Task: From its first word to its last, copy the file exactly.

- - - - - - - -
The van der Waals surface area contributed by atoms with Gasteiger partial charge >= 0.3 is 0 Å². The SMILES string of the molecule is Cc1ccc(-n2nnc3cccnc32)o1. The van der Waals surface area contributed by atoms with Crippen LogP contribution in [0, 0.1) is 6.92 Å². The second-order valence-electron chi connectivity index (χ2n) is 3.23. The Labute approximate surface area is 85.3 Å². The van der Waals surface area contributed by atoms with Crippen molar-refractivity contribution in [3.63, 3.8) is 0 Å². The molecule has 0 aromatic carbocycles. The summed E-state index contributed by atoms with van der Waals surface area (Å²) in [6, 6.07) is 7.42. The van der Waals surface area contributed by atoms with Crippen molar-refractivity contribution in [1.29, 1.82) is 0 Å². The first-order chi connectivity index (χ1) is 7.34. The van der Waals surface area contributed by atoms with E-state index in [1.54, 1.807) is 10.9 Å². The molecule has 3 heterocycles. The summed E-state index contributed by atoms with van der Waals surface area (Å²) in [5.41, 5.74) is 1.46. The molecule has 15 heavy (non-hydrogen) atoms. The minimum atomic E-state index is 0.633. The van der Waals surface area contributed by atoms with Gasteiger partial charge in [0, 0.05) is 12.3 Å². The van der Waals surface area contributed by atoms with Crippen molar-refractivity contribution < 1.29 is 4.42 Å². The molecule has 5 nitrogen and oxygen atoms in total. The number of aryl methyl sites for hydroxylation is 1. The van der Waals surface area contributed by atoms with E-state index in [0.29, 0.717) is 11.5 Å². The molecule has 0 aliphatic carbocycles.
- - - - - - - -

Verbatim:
The van der Waals surface area contributed by atoms with Gasteiger partial charge >= 0.3 is 0 Å². The SMILES string of the molecule is Cc1ccc(-n2nnc3cccnc32)o1. The van der Waals surface area contributed by atoms with Crippen LogP contribution in [0, 0.1) is 6.92 Å². The second-order valence-electron chi connectivity index (χ2n) is 3.23. The Labute approximate surface area is 85.3 Å². The van der Waals surface area contributed by atoms with Crippen molar-refractivity contribution in [3.63, 3.8) is 0 Å². The molecule has 0 aromatic carbocycles. The summed E-state index contributed by atoms with van der Waals surface area (Å²) in [6, 6.07) is 7.42. The van der Waals surface area contributed by atoms with Crippen molar-refractivity contribution in [1.29, 1.82) is 0 Å². The first-order chi connectivity index (χ1) is 7.34. The van der Waals surface area contributed by atoms with E-state index in [1.54, 1.807) is 10.9 Å². The molecule has 3 heterocycles. The summed E-state index contributed by atoms with van der Waals surface area (Å²) in [5.41, 5.74) is 1.46. The molecule has 15 heavy (non-hydrogen) atoms. The minimum atomic E-state index is 0.633. The van der Waals surface area contributed by atoms with Gasteiger partial charge in [0, 0.05) is 12.3 Å². The van der Waals surface area contributed by atoms with Crippen molar-refractivity contribution < 1.29 is 4.42 Å². The molecule has 5 nitrogen and oxygen atoms in total. The number of aryl methyl sites for hydroxylation is 1. The van der Waals surface area contributed by atoms with E-state index in [0.29, 0.717) is 11.5 Å². The molecule has 0 aliphatic carbocycles.